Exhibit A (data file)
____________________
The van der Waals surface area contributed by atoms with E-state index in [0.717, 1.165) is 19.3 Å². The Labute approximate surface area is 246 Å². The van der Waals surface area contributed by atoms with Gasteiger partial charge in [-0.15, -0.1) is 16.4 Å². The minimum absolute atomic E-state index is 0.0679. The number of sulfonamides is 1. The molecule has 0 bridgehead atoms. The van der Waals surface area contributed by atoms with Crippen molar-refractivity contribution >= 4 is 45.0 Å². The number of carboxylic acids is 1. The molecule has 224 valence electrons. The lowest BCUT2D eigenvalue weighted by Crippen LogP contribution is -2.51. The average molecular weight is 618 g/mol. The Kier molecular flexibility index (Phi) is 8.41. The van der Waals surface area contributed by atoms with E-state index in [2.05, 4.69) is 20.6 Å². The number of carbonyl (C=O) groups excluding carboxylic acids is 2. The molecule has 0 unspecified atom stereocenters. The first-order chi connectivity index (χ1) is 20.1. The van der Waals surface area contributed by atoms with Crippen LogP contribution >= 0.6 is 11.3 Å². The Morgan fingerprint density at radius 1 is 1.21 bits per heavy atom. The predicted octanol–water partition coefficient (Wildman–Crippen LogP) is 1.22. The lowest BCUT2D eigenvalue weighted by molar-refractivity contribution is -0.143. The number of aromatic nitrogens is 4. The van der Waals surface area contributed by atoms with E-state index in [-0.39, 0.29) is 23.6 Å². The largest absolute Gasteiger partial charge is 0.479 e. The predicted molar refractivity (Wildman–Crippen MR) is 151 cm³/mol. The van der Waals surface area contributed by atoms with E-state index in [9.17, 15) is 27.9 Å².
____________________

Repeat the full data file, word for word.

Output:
The van der Waals surface area contributed by atoms with E-state index in [0.717, 1.165) is 19.3 Å². The Labute approximate surface area is 246 Å². The van der Waals surface area contributed by atoms with Gasteiger partial charge in [-0.15, -0.1) is 16.4 Å². The minimum absolute atomic E-state index is 0.0679. The number of sulfonamides is 1. The molecule has 0 bridgehead atoms. The van der Waals surface area contributed by atoms with Crippen molar-refractivity contribution >= 4 is 45.0 Å². The number of carboxylic acids is 1. The molecule has 224 valence electrons. The lowest BCUT2D eigenvalue weighted by Crippen LogP contribution is -2.51. The average molecular weight is 618 g/mol. The Kier molecular flexibility index (Phi) is 8.41. The van der Waals surface area contributed by atoms with E-state index in [2.05, 4.69) is 20.6 Å². The number of carbonyl (C=O) groups excluding carboxylic acids is 2. The molecule has 0 unspecified atom stereocenters. The first-order chi connectivity index (χ1) is 20.1. The van der Waals surface area contributed by atoms with Crippen LogP contribution >= 0.6 is 11.3 Å². The Morgan fingerprint density at radius 1 is 1.21 bits per heavy atom. The predicted octanol–water partition coefficient (Wildman–Crippen LogP) is 1.22. The lowest BCUT2D eigenvalue weighted by molar-refractivity contribution is -0.143. The number of aromatic nitrogens is 4. The van der Waals surface area contributed by atoms with E-state index in [-0.39, 0.29) is 23.6 Å². The largest absolute Gasteiger partial charge is 0.479 e. The predicted molar refractivity (Wildman–Crippen MR) is 151 cm³/mol. The van der Waals surface area contributed by atoms with E-state index in [9.17, 15) is 27.9 Å².